Celebrating 15 Years of Missions

Gary Fallesen
/ Categories: Mission Moments, Nigeria

Celebrating 15 Years of Missions

First impressions

By Gary Fallesen, founding president, Climbing For Christ

Koma chief Moses. (Photos by Gary Fallesen)

Our driver failed to yield any of the dirt road we were traveling down, forcing the motorbike going in the other direction off the edge of the road. As we passed, I glanced over my shoulder and watched the motorbike fall over. “Should we stop and help him?” I wondered. But the driver kept going.

We arrived at our destination, the small village of Tantille, Adamawa State in the Koma Hills of Nigeria.

We waited for seven hours, shaded by a large tree from the 100-degree heat, until the village chief arrived. This is Africa: Permission is needed from tribal leaders to visit their land. Their approval opens doors to evangelism.

When the chief arrived, we introduced ourselves. “I met you on the road,” he said.

We glanced at each other, not recognizing the chief or what he was talking about. Maybe we were still in a jet-lagged fog from four days of travel — two by air, two by road — from North America to northeastern Nigeria for Mission: Nigeria 2011.

Then we realized he was the motorbike rider we’d knocked off the road. Despite the lasting first impression we’d made on the chief, we were granted permission to climb into the surrounding hills – and the chief sent his son to guide our four-person team, which included Brandy (Everts) Fisher. (During this trip, Brandy accepted the call to become C4C Canada’s coordinator.)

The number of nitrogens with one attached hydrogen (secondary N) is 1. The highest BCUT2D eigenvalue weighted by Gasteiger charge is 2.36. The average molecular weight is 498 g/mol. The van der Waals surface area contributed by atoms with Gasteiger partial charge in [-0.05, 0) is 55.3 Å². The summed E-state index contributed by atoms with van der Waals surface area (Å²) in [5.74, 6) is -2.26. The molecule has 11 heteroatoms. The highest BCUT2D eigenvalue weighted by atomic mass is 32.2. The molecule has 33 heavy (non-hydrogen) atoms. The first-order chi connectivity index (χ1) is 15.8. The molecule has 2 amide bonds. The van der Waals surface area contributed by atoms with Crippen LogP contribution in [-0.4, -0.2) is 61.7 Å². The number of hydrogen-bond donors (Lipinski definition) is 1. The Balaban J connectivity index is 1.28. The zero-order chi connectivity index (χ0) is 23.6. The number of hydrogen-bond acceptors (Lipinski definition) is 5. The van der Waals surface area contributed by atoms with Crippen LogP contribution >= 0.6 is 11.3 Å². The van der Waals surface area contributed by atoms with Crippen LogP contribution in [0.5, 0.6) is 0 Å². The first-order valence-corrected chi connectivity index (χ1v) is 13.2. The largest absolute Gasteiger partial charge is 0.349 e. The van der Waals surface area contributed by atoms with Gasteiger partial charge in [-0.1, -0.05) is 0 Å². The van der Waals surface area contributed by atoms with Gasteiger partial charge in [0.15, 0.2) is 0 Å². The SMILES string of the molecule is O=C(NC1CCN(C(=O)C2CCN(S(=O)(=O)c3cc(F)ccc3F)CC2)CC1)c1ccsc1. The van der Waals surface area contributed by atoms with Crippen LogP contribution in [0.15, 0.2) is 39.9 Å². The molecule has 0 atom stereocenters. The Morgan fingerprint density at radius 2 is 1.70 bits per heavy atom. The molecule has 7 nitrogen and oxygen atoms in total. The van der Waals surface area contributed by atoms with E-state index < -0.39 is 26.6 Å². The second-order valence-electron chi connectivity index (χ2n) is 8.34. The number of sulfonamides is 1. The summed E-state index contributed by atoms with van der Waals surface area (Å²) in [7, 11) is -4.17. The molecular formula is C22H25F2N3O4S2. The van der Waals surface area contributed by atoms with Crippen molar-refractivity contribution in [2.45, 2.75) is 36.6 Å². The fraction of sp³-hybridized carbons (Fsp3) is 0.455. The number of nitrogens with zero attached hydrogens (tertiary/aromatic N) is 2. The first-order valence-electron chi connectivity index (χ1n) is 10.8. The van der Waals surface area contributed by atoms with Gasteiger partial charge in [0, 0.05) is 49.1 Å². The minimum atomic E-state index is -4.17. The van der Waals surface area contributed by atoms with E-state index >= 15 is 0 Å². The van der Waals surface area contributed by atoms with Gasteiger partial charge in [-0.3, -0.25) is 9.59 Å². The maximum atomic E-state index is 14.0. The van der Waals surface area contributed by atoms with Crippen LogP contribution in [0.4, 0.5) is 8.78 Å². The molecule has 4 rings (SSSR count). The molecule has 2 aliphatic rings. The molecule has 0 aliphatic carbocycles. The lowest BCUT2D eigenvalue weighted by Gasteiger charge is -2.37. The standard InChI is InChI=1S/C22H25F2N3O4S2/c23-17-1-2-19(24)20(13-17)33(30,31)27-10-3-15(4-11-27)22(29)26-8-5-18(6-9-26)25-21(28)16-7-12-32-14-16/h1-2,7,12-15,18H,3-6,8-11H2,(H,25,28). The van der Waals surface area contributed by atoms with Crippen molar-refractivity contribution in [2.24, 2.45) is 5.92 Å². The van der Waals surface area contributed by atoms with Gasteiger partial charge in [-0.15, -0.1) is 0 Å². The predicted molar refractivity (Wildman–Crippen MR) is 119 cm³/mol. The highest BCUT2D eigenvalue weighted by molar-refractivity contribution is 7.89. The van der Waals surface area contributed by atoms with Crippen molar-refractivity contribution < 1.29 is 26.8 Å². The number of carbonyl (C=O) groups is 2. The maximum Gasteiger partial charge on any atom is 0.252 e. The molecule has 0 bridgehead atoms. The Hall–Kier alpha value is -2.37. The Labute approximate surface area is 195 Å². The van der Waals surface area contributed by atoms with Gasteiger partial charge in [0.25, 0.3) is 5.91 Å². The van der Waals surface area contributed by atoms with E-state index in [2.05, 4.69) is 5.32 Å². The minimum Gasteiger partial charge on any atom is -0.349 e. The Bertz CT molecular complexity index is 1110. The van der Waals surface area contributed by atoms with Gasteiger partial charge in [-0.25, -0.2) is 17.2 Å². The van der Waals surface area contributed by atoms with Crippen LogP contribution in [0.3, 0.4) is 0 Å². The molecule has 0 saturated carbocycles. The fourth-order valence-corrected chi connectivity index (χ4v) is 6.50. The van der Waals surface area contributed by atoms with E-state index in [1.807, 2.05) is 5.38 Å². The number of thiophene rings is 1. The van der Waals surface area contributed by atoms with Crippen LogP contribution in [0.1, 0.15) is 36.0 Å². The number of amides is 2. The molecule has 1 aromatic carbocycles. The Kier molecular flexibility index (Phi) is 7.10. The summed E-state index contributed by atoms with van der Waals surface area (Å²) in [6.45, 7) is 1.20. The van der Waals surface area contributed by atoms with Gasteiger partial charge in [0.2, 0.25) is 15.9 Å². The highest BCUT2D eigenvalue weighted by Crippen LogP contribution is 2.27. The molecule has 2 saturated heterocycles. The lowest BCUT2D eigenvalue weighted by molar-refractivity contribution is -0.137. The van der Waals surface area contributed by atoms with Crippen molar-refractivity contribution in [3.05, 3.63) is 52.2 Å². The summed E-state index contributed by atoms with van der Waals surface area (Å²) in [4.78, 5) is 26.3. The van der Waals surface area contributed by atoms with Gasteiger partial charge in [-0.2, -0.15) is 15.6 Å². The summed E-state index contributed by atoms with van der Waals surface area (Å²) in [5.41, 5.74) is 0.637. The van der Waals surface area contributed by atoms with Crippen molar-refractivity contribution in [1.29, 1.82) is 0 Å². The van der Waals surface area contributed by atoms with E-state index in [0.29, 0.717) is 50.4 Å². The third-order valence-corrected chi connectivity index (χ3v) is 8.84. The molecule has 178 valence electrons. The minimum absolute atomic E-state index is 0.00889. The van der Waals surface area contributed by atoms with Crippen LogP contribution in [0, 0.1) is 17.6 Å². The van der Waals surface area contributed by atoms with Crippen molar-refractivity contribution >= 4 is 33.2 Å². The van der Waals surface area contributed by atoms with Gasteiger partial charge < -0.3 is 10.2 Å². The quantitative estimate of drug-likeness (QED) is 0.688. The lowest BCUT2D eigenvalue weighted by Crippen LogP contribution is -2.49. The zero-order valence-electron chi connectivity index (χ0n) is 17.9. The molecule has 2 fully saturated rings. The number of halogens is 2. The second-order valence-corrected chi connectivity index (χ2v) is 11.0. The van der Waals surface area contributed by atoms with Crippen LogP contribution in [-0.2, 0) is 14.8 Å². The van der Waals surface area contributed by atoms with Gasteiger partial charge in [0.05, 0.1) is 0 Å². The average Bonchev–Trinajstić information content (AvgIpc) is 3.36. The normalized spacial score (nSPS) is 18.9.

The chief’s son, Moses, above left, and his friend Lazarus, who guided and translated for our team. Below, a village leader named Waneke accepted Christ.

The next few days were memorable – for the heat, the oppressive spiritual darkness, the traditional funeral we attended, the shaman we met, did I mention the heat?, the seven souls saved in one village, and the leader (Waneke) from another village who declared “I want to live!” when we introduced him to Jesus.

On our way to the airport, when a traffic jam nearly trapped our tiny taxi under a tractor-trailer truck, we climbed out of the vehicle and stood by the side of the highway. Cars and trucks going in our direction on the three-lane road had flooded into the oncoming three lanes. Traffic was at a standstill. The poisonous air we were breathing added to the heat and the stress of catching our flight. When suddenly an SUV stopped and asked if we needed a ride. The driver’s name was Thank God. And we did, repeatedly. 

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